These ponds of collective thinking form the various social mind-sets that we base our lives and identity upon. These “ponds” or mind-sets can also become “polluted” in the same way our individual thought patterns can: via unhealthy thinking patters, fear, unworthiness, self-sabotaging habits, etc. The collective consciousness merely reflects the thoughts and feelings of the individuals, and groups of individuals, that influence it.
For example, many of us find security in following the same lifestyles, rules, behaviours, desires, ethics and ideas of money and ownership as others. We are therefore conforming to a collective consciousness. We are also affected by the media, various books, gurus and religious leaders which tells us what to strive for, what to own, what styles are popular, what to eat, drink, watch, and more. We then take on these thought forms as our own and mistake them for who we are. That is, unless we can learn to rise above these mind-sets and see them for what they truly represent: that they are not our true Self–as represented by the lotus that rises above the mud.
Does this make the lotus a symbol of hope?
Yes. Through denoting our ability to rise out of this pond of mud, the lotus, in a way, becomes a symbol of hope. Each stage of the lotus represents a stage in awakening. Awakening, then, becomes the ability to fully see the pond, while recognizing that it is not the truth of who we are. When we begin to awaken this way, we begin to rise above the pond.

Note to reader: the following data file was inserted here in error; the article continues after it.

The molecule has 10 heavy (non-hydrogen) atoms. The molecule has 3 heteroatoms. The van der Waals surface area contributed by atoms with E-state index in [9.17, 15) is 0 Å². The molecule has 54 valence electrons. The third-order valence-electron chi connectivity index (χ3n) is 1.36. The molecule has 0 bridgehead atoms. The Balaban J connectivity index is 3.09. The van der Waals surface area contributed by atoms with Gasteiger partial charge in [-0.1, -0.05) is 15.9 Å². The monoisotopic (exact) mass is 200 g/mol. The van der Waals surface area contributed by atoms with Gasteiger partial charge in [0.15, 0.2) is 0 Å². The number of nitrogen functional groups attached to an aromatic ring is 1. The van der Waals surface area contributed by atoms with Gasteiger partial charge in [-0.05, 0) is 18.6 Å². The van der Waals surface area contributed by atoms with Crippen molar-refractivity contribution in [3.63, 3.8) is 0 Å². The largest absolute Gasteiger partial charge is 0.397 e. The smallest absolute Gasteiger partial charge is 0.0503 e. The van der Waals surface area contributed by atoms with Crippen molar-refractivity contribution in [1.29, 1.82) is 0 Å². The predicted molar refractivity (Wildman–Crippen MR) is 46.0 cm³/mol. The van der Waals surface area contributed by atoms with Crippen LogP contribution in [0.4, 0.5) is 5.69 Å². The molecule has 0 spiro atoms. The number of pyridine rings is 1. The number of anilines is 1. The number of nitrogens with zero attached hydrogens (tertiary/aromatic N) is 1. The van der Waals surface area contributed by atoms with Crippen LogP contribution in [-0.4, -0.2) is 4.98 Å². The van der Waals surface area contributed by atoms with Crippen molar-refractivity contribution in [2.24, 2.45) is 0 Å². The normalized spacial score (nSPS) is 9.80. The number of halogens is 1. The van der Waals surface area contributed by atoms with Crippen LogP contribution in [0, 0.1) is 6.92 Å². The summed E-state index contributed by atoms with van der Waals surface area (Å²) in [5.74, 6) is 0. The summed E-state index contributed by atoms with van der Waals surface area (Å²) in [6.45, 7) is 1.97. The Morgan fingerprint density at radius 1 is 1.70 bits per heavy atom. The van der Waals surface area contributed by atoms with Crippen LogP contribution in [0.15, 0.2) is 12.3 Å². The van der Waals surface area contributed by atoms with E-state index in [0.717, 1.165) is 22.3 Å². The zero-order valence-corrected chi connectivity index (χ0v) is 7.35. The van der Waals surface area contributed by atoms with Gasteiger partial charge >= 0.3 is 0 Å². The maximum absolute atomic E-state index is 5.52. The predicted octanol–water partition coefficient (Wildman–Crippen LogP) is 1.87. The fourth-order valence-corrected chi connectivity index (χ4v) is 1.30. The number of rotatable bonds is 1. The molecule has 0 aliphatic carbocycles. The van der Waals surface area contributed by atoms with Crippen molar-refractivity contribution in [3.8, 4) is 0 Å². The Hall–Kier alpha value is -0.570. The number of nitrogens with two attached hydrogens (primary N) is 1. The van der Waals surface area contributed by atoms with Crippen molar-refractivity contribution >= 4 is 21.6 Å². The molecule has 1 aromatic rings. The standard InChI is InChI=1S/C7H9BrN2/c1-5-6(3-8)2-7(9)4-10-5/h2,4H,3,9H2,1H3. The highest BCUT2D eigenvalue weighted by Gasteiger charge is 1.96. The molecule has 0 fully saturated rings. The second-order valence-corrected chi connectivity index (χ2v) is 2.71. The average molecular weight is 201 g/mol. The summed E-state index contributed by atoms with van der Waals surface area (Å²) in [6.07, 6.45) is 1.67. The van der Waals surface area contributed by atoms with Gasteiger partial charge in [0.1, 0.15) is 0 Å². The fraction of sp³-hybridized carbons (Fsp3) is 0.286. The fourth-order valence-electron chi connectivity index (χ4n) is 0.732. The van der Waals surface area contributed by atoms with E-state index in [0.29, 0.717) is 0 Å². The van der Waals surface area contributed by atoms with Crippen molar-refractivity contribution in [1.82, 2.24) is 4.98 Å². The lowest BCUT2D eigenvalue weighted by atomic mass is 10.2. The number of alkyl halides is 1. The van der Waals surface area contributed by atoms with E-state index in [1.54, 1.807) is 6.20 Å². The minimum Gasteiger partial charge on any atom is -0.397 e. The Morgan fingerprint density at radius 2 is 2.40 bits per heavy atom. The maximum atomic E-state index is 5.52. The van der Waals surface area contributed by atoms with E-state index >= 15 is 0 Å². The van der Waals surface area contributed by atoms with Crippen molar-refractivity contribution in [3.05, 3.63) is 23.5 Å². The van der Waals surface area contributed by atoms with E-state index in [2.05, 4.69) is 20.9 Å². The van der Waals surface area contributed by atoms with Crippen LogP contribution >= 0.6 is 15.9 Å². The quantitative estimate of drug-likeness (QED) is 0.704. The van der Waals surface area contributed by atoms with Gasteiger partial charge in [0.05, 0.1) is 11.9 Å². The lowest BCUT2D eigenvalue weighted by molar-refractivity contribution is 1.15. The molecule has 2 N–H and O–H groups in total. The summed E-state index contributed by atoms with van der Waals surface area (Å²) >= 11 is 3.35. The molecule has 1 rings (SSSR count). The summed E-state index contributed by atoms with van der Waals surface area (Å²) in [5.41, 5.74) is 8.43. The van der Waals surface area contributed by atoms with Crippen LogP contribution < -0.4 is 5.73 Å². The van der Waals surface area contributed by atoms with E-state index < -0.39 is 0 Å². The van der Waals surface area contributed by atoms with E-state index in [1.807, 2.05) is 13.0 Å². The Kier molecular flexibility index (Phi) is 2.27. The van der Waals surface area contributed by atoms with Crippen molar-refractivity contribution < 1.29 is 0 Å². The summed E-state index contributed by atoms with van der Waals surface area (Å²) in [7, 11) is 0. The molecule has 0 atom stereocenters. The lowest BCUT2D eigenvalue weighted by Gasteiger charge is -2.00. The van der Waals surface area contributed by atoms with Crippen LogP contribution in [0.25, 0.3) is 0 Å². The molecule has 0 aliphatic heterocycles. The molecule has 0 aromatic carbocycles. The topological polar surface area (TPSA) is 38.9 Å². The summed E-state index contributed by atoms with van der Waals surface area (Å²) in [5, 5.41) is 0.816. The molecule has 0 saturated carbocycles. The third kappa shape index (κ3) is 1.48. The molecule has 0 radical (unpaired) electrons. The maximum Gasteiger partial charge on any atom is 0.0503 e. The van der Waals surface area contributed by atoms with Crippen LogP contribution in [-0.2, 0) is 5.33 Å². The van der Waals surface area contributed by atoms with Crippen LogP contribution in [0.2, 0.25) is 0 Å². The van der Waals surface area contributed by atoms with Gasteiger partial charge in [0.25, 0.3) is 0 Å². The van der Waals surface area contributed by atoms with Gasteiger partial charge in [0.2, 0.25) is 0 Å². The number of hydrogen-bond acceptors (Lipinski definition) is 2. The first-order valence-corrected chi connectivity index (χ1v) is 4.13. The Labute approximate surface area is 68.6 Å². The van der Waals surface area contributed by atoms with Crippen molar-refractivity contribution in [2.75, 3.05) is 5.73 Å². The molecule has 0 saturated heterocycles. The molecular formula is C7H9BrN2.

The stages of enlightenment can be symbolized by whether a lotus is fully open, partly open, or closed. A closed lotus represents the Buddhist before he finds enlightenment; while the open lotus represents the attainment of enlightenment. This is why Buddha is often depicted as seated inside of an open lotus flower.
The different colors of the lotus also have symbolic meaning:
- The white lotus symbolizes purity of body, mind and spirit.
- The blue lotus symbolizes wisdom and knowledge.
- The red lotus is a symbol of love, passion and a giving heart.
- The purple lotus symbolizes the mystic and mysticism.
As for the pink lotus, I found two interpretations. One states that the pink lotus is supreme and symbolizes the Buddha himself. The other interpretation is that it symbolizes the history of Buddha. In the latter definition, the gold lotus symbolizes the attainment of Buddhahood/enlightenment.
Becoming a more open lotus can help heal the world!
In no way do I claim to be on the path of enlightenment. I am merely a student. What I write about is largely my own journey as I learn to see the pond’s mud for what it is: MUD.
In the end, I believe our ability to find our lotus Self is dependent upon being able to let go of the need to conform to various ways of the world or lifestyles. When more of us are able to do this, we will begin to purify the pond of collective consciousness. Then, we will have the capability to bring real love, inspired unity and peace into our world.